Rillington Place - steel street sign 833mm x 310mm
John Reginald Halliday Christie (8 April 1899 – 15 July 1953), known to his family and friends as Reg Christie, was an English serial killer active during the 1940s and early 1950s. He murdered at least eight people – including his wife, Ethel – by strangling them in his flat at 10 Rillington Place, Notting Hill, London. Christie moved out of Rillington Place during March 1953, and soon afterwards the bodies of three of his victims were discovered hidden in an alcove in the kitchen. Two further bodies were discovered in the garden, and his wife's body was found beneath the floorboards of the front room. Christie was arrested and convicted of his wife's murder, for which he was hanged.
Two of Christie's victims were Beryl Evans and her baby daughter Geraldine, who, along with Beryl's husband, Timothy Evans, were tenants at 10 Rillington Place during 1948-49. This case sparked huge controversy after Timothy Evans was charged with both murders, found guilty of the murder of his daughter and hanged in 1950. Christie was a major prosecution witness; when his own crimes were discovered three years later, serious doubts were raised about the integrity of Evans's conviction. Christie himself subsequently admitted killing Beryl Evans, but not Geraldine; it is now generally accepted that Christie murdered both Beryl and Geraldine and that police mishandling of the original inquiry, as well as their incompetence during searches at the house, allowed Christie to escape detection and enabled him to murder four more women. The High Court, when overturning the conviction in the Evans case during the 2000s, accepted that Evans did not murder either his wife or his child, and that a miscarriage of justice therefore occurred when Timothy Evans was hanged.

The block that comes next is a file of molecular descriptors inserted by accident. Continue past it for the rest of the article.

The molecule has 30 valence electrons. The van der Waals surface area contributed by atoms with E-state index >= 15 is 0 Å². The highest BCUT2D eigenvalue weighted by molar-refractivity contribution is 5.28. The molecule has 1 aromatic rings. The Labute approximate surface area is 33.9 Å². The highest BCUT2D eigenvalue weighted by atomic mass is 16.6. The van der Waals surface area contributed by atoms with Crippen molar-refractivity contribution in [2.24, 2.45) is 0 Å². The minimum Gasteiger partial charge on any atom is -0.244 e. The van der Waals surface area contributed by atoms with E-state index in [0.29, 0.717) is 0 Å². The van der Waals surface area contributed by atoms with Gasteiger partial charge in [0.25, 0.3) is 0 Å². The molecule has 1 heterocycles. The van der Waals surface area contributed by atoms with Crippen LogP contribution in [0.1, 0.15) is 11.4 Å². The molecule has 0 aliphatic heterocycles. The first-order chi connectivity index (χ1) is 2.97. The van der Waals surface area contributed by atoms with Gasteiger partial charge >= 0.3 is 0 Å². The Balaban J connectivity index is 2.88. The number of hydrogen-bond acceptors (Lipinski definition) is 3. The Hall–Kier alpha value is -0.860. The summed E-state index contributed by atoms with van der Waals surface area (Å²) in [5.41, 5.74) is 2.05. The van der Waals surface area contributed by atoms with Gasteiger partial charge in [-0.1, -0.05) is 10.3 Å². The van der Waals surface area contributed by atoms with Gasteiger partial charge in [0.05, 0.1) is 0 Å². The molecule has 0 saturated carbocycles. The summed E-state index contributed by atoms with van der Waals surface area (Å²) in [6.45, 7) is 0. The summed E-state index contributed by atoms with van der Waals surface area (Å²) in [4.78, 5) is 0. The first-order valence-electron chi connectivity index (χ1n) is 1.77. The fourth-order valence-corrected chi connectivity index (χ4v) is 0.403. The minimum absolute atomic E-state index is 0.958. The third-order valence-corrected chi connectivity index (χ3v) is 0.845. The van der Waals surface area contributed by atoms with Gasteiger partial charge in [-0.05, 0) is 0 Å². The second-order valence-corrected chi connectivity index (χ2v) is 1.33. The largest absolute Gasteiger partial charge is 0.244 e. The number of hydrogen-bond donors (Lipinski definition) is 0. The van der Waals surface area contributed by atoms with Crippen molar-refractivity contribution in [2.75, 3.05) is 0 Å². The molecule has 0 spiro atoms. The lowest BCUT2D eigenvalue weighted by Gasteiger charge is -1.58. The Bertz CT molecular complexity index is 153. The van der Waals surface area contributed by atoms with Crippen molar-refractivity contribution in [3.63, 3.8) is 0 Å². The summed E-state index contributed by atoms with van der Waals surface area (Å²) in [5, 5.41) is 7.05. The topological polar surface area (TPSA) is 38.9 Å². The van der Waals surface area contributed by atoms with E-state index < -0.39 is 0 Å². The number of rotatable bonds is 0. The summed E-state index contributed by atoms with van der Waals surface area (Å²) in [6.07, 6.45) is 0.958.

In an official inquiry conducted in 1965-66, Mr Justice (Sir Daniel) Brabin concluded that it was "more probable than not" that Evans killed his wife but that he did not kill his daughter, Geraldine. This finding, challenged in subsequent legal processes, enabled the Home Secretary to grant Evans a posthumous pardon for the murder of his daughter during October 1966. The case contributed to the 1965 suspension of capital punishment for murder in the United Kingdom.